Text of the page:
I’ve spent the last five years as a writer for fantasyhockey.com, with the last four of those as the site’s content manager. I’ve won numerous fantasy hockey leagues and hockey pools throughout my life, and I’ve helped many others out there do the same. You name the league type - head-to-head, rotisserie, points, single-season, keeper, salary cap, auction, pick any 20 players, check off boxes – and I’ve probably played it. In fact, I’ve played in leagues so deep that I once needed to add Wade Belak from the waiver wire. Yet, it is still an honor for me to be joining one of the finest hockey websites in cyberspace.
EA dropped a bit of a bombshell in people laps when they released a new video for “Be a Pro” for NHL 12 on Wednesday. There wasn’t a bunch of new information revealed, but one very significant piece of news did come from this, as they announced that there will now be a staggering 18 levels of player development. As opposed to the usual six levels (Amateur, Rookie, Professional, Veteran, Superstar, and Legend) that players have become accustomed to since the feature was first introduced in NHL ‘09.
At this point, it has been assumed by the community, that these same levels will also be used for your online BAP, just as they have been mirrored in previous years, all be it with different requirements needed to level up your pro online in the EASHL as opposed to offline. But nothing has been officially confirmed by EA regarding “online communities” as they have remained rather mum on details for the upcoming changes to the EASHL. And as it stands now, information about this has been given an ominous “TBD” date in terms of release info on EA’s official “white board” of NHL 12 features.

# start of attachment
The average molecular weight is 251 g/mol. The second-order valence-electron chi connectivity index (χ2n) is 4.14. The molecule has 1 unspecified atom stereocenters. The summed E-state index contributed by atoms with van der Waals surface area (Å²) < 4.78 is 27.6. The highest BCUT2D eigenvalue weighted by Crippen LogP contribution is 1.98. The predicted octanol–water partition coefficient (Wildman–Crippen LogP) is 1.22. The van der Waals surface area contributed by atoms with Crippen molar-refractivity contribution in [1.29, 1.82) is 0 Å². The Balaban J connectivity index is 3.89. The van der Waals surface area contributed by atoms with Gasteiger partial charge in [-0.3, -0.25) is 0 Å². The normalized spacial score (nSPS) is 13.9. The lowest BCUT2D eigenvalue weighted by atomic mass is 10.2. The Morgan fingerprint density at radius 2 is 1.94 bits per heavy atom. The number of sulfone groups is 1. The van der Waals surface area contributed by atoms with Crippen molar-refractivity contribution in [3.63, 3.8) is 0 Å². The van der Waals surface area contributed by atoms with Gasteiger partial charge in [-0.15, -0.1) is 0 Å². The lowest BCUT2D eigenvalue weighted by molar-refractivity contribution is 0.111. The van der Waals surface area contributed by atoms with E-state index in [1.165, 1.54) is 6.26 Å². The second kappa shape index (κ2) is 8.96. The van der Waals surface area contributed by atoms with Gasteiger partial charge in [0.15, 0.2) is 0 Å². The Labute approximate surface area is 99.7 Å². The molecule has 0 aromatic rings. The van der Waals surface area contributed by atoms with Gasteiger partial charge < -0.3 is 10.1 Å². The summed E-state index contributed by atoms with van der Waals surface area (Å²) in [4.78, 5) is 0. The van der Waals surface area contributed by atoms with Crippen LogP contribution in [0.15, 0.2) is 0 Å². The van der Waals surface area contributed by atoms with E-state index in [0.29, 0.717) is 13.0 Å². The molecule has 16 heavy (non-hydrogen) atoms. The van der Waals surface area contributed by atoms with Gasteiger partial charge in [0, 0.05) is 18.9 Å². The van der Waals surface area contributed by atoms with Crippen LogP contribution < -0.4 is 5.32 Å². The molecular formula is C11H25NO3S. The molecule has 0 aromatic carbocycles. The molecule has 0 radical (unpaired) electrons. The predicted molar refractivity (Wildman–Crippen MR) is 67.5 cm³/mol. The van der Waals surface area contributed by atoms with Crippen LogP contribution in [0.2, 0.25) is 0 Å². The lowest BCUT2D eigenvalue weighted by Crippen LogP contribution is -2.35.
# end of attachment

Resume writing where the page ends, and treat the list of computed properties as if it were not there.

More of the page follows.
Although, last week EA at least shredded the shroud of mystery about when new information about NHL 12 would be released, as they appear to be following a regular pattern of announcements planned for every Wednesday and Friday of each week. And following this same pattern, we can expect to finally have the egg of “online info” cracked sometime in the first few two weeks of August, at least, presumably. Considering the demo for NHL 12 is expected to be released sometime in mid to late August, as per usual.
from Rob Higgins at the Toronto Sun,
DO YOU REALIZE?
• that Ryan Malone leads the NHL in power play goals since Nov. 23 with 5?
• that Brandon Prust leads the NHL in shorthanded goals in the same amount of time with 3?